HTLV-1 bZIP factor suppresses apoptosis by attenuating the function of FoxO3a and altering its localization.
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As the infectious agent causing human adult T-cell leukemia (ATL), the human T-cell leukemia virus type 1 (HTLV-1) virus spreads in vivo primarily by cell-to-cell transmission. However, the factors that determine its transmission efficiency are not fully understood. The viral genome encodes the HTLV-1 bZIP factor (HBZ), which is expressed in all ATL cases and is known to promote T-cell proliferation. In this study, we investigated the hypothesis that HBZ also influences the survival of T cells. Through analyzing the transcriptional profile of HBZ-expressing cells, we learned that HBZ suppressed transcription of the proapoptotic gene Bim (Bcl2l11) and that HBZ-expressing cells were resistant to activation-induced apoptosis. Mechanistic investigations into how HBZ suppresses Bim expression revealed that HBZ perturbs the localization and function of FoxO3a, a critical transcriptional activator of the genes encoding Bim and also Fas ligand (FasL). By interacting with FoxO3a, HBZ not only attenuated DNA binding by FoxO3a but also sequestered the inactive form of FoxO3a in the nucleus. In a similar manner, HBZ also inhibited FasL transcription induced by T-cell activation. Further study of ATL cells identified other Bim perturbations by HBZ, including at the level of epigenetic alteration, histone modification in the promoter region of the Bim gene. Collectively, our results indicated that HBZ impairs transcription of the Bim and FasL genes by disrupting FoxO3a function, broadening understanding of how HBZ acts to promote proliferation of HTLV-1-infected T cells by blocking their apoptosis.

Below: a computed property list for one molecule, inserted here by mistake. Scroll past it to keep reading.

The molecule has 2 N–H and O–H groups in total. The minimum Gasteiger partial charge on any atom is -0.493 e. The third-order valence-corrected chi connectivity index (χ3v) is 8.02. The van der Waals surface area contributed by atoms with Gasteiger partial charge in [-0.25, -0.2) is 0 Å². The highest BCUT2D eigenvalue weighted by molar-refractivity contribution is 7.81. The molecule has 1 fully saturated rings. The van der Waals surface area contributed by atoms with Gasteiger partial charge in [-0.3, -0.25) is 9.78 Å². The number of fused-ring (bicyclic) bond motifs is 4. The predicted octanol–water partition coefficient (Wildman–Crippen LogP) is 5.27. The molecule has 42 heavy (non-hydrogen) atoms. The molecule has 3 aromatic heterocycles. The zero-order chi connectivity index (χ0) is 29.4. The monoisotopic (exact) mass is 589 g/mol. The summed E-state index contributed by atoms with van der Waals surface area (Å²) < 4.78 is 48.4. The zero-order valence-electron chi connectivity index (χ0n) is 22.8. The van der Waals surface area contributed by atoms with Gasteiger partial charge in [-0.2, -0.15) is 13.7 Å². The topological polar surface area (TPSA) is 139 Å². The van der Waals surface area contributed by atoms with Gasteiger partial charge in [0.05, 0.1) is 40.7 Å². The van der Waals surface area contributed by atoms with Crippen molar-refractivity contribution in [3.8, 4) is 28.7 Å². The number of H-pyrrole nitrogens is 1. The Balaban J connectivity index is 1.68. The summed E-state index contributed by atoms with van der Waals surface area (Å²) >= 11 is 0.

- Cancer research
Cancer research 74(1), 188-200, 2013-10-31
American Association for Cancer Research